Wheels turning on Segway access amendment
GLENWOOD SPRINGS, Colorado – City Council still wants to allow Segway tours on at least some designated sections of city trails, though it will take some further research by the city’s legal department to get there.
During Thursday’s regular meeting, council members heard comments in favor of and opposed to allowing the electric-powered personal transport vehicles on city trails.
“I fully support Segways on any of the streets or trails,” said Kathy Trauger, a Glenwood Springs resident and city planning and zoning commissioner.
“It’s a safer option than a bicycle in a lot of cases, and it’s a good idea to give our tourists another option to see the town,” she said.
However, Glenwood resident Sheila Markowitz said she was “unpleasantly surprised” to happen onto several groups of people riding Segways as part of a guided tour along some of the trails she frequents.
“They can be dangerous … and I would urge you to not allow any motorized vehicles on the pedestrian bike trails of the area,” Markowitz said. “Don’t sacrifice the safety of all trail users to get more tourists around town.”
Last month, council directed city attorney Jan Shute to prepare an amendment to a city ordinance that prohibits motorized vehicles on bike and pedestrian trails.
Council hopes to allow Segways and similar types of devices to use all or parts of the city trail system, but still prohibit other gas- and electric-powered vehicles other than those allowed for people with disabilities.
The move came in response to a request by Ken Murphy of Glenwood Adventure Co., which has operated the Segway tours for the past several years.
Murphy said he knows of 13 companies in Colorado that now offer Segway tours, including ones in Vail and Denver.
“It is a green option, and it supports the growth of sight-seeing tours,” Murphy said. “It’s a great way to see a wide range of areas in a short amount of time.”
The Glenwood Springs tours are led by guides, who make sure people are properly trained to use the Segways before they begin. The devices are equipped with a governor to limit speeds to between 5 and 7 miles per hour, and specific routes are followed that take people to see some of the city’s main attractions, Murphy said.
“We’re not out there causing trouble,” he said. “It’s a sight-seeing tour, not high adventure.”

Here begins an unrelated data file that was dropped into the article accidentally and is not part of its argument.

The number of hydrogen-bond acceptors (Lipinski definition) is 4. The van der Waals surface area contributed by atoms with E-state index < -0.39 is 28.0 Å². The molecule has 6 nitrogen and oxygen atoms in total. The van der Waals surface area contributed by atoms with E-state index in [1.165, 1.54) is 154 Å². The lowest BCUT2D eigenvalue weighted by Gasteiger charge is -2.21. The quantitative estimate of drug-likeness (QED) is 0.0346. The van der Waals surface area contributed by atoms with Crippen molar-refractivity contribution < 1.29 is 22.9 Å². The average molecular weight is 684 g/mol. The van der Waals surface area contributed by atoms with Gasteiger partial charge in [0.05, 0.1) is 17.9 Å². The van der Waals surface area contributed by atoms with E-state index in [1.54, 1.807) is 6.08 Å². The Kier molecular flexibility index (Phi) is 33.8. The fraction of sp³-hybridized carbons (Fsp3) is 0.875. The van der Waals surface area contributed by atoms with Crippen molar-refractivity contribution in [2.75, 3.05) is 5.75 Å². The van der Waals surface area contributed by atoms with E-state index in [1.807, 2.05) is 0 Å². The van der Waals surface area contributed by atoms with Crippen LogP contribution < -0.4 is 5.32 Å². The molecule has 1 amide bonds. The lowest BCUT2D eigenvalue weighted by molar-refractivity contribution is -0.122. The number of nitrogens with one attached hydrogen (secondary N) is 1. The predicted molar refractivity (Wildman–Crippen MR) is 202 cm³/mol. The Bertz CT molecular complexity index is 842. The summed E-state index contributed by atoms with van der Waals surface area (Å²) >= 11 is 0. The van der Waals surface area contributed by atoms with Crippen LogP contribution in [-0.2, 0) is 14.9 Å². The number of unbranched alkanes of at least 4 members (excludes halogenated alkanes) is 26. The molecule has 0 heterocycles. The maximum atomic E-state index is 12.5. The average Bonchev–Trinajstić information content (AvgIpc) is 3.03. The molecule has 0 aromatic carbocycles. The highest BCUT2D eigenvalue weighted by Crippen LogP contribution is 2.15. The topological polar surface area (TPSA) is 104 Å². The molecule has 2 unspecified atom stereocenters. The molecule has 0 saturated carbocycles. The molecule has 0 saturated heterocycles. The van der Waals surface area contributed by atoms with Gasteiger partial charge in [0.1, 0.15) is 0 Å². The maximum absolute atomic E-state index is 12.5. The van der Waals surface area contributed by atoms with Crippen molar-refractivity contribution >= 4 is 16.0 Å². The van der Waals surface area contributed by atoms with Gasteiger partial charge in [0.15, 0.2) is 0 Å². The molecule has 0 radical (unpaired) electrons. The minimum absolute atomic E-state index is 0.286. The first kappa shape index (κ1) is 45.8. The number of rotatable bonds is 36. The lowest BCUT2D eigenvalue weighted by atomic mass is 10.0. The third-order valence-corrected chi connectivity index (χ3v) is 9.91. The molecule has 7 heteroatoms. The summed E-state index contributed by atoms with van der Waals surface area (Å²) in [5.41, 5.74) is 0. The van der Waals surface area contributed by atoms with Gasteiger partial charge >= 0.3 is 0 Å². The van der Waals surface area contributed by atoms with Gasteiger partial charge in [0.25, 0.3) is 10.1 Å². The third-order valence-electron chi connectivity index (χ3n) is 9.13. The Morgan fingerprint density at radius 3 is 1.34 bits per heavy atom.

Shute advised City Council that two provisions in state statute appear to conflict with each other. One prohibits the use of “Electric Personal Assisted Mobility Devices,” including Segways, on any designated bike or pedestrian path.
However, another section of the statute gives flexibility to local governments to authorize such devices on streets and sidewalks, as well as bike and pedestrian paths.
There’s also an issue with certain trail easements not allowing motorized vehicles, and conditions of grants used to build some trails may also not allow such use, Shute said.
“I will need to do an inventory to see where these restrictions apply,” she said. “That will take more time.”
Former Glenwood Springs mayor Bruce Christensen reminded council that promises were made when the city trails system was being built that the trails would be reserved for non-motorized use.
“If you choose to change that, you need to accept the responsibility of telling people the rules have changed,” Christensen said. He suggested that the Segways should be accommodated on some city streets, but not on the bike paths.
Council directed Shute to do the necessary legal research and determine if designated routes and other rules could be established for the Segway tours.
“Segways are a remarkable tool for people who may have limited walkability,” Councilman Dave Sturges said after one local resident who suffers from multiple sclerosis, Kolakanta Darling, appeared before council on her own personal Segway.
“Segways are safer than people think they are,” Darling said in support of the Segway tours. “It’s a great way to get around.”
Added Sturges, “I also think they also have a place in tourism. But we do have to look at the safety of pedestrians, and making the river trail a very positive experience for anyone to use.”
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